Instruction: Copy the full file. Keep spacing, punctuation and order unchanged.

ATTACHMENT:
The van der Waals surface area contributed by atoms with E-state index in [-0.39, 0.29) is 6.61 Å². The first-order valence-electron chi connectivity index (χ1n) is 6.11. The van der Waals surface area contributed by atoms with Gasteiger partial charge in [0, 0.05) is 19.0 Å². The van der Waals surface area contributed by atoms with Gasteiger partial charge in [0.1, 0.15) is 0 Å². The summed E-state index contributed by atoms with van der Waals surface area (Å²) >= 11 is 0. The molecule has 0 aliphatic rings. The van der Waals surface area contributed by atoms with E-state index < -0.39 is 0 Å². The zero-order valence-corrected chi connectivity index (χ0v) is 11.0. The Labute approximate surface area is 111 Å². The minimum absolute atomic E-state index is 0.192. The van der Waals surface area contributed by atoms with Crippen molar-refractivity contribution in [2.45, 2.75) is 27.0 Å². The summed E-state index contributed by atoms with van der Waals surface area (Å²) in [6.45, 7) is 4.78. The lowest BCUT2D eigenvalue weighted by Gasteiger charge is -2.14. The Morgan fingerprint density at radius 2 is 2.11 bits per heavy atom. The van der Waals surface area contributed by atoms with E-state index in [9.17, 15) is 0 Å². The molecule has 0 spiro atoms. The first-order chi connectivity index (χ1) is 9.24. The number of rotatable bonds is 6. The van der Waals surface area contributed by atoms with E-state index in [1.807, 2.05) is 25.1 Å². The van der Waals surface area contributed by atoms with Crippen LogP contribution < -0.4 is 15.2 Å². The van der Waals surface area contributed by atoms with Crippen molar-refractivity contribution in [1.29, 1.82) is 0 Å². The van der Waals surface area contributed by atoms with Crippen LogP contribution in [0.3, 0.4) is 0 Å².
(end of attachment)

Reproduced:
The van der Waals surface area contributed by atoms with E-state index in [-0.39, 0.29) is 6.61 Å². The first-order valence-electron chi connectivity index (χ1n) is 6.11. The van der Waals surface area contributed by atoms with Gasteiger partial charge in [0, 0.05) is 19.0 Å². The van der Waals surface area contributed by atoms with Gasteiger partial charge in [0.1, 0.15) is 0 Å². The summed E-state index contributed by atoms with van der Waals surface area (Å²) >= 11 is 0. The molecule has 0 aliphatic rings. The van der Waals surface area contributed by atoms with E-state index < -0.39 is 0 Å². The zero-order valence-corrected chi connectivity index (χ0v) is 11.0. The Labute approximate surface area is 111 Å². The minimum absolute atomic E-state index is 0.192. The van der Waals surface area contributed by atoms with Crippen molar-refractivity contribution in [2.45, 2.75) is 27.0 Å². The summed E-state index contributed by atoms with van der Waals surface area (Å²) in [6.45, 7) is 4.78. The lowest BCUT2D eigenvalue weighted by Gasteiger charge is -2.14. The Morgan fingerprint density at radius 2 is 2.11 bits per heavy atom. The van der Waals surface area contributed by atoms with E-state index in [9.17, 15) is 0 Å². The molecule has 0 spiro atoms. The first-order chi connectivity index (χ1) is 9.24. The number of rotatable bonds is 6. The van der Waals surface area contributed by atoms with E-state index in [1.807, 2.05) is 25.1 Å². The van der Waals surface area contributed by atoms with Crippen LogP contribution < -0.4 is 15.2 Å². The van der Waals surface area contributed by atoms with Crippen molar-refractivity contribution in [1.29, 1.82) is 0 Å². The van der Waals surface area contributed by atoms with Crippen LogP contribution in [0.3, 0.4) is 0 Å².